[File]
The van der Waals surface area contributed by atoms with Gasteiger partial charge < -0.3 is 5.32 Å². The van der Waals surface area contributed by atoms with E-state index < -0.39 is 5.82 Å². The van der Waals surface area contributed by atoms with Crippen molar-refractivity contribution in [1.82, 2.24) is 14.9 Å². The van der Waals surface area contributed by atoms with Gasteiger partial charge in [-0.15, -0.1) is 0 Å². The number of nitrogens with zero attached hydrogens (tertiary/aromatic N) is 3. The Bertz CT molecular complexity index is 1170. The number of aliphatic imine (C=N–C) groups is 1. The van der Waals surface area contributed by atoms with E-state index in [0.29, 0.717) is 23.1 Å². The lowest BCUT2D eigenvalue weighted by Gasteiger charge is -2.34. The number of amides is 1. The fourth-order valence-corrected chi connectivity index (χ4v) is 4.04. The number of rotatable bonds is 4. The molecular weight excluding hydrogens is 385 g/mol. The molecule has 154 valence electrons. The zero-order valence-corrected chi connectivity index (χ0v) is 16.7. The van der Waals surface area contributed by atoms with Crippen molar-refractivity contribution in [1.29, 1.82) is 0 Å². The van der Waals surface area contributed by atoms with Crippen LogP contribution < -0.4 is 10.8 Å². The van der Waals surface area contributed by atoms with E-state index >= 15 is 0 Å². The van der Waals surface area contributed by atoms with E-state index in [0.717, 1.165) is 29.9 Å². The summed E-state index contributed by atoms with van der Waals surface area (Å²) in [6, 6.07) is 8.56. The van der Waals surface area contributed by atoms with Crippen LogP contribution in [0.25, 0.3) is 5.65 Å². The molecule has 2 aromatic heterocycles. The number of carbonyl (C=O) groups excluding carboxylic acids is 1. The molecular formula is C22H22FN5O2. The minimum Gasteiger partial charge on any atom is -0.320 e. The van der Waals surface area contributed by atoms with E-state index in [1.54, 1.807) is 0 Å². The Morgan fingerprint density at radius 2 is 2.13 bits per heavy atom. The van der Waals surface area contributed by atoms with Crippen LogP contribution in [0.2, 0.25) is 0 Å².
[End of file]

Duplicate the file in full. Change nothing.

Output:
The van der Waals surface area contributed by atoms with Gasteiger partial charge < -0.3 is 5.32 Å². The van der Waals surface area contributed by atoms with E-state index < -0.39 is 5.82 Å². The van der Waals surface area contributed by atoms with Crippen molar-refractivity contribution in [1.82, 2.24) is 14.9 Å². The van der Waals surface area contributed by atoms with Gasteiger partial charge in [-0.15, -0.1) is 0 Å². The number of nitrogens with zero attached hydrogens (tertiary/aromatic N) is 3. The Bertz CT molecular complexity index is 1170. The number of aliphatic imine (C=N–C) groups is 1. The van der Waals surface area contributed by atoms with E-state index in [0.29, 0.717) is 23.1 Å². The lowest BCUT2D eigenvalue weighted by Gasteiger charge is -2.34. The number of amides is 1. The fourth-order valence-corrected chi connectivity index (χ4v) is 4.04. The number of rotatable bonds is 4. The molecular weight excluding hydrogens is 385 g/mol. The molecule has 154 valence electrons. The zero-order valence-corrected chi connectivity index (χ0v) is 16.7. The van der Waals surface area contributed by atoms with Crippen molar-refractivity contribution in [1.29, 1.82) is 0 Å². The van der Waals surface area contributed by atoms with Crippen LogP contribution < -0.4 is 10.8 Å². The van der Waals surface area contributed by atoms with E-state index >= 15 is 0 Å². The van der Waals surface area contributed by atoms with E-state index in [0.717, 1.165) is 29.9 Å². The summed E-state index contributed by atoms with van der Waals surface area (Å²) in [6, 6.07) is 8.56. The van der Waals surface area contributed by atoms with Crippen LogP contribution in [0.25, 0.3) is 5.65 Å². The molecule has 2 aromatic heterocycles. The number of carbonyl (C=O) groups excluding carboxylic acids is 1. The molecular formula is C22H22FN5O2. The minimum Gasteiger partial charge on any atom is -0.320 e. The van der Waals surface area contributed by atoms with E-state index in [1.54, 1.807) is 0 Å². The Morgan fingerprint density at radius 2 is 2.13 bits per heavy atom. The van der Waals surface area contributed by atoms with Crippen LogP contribution in [0.2, 0.25) is 0 Å².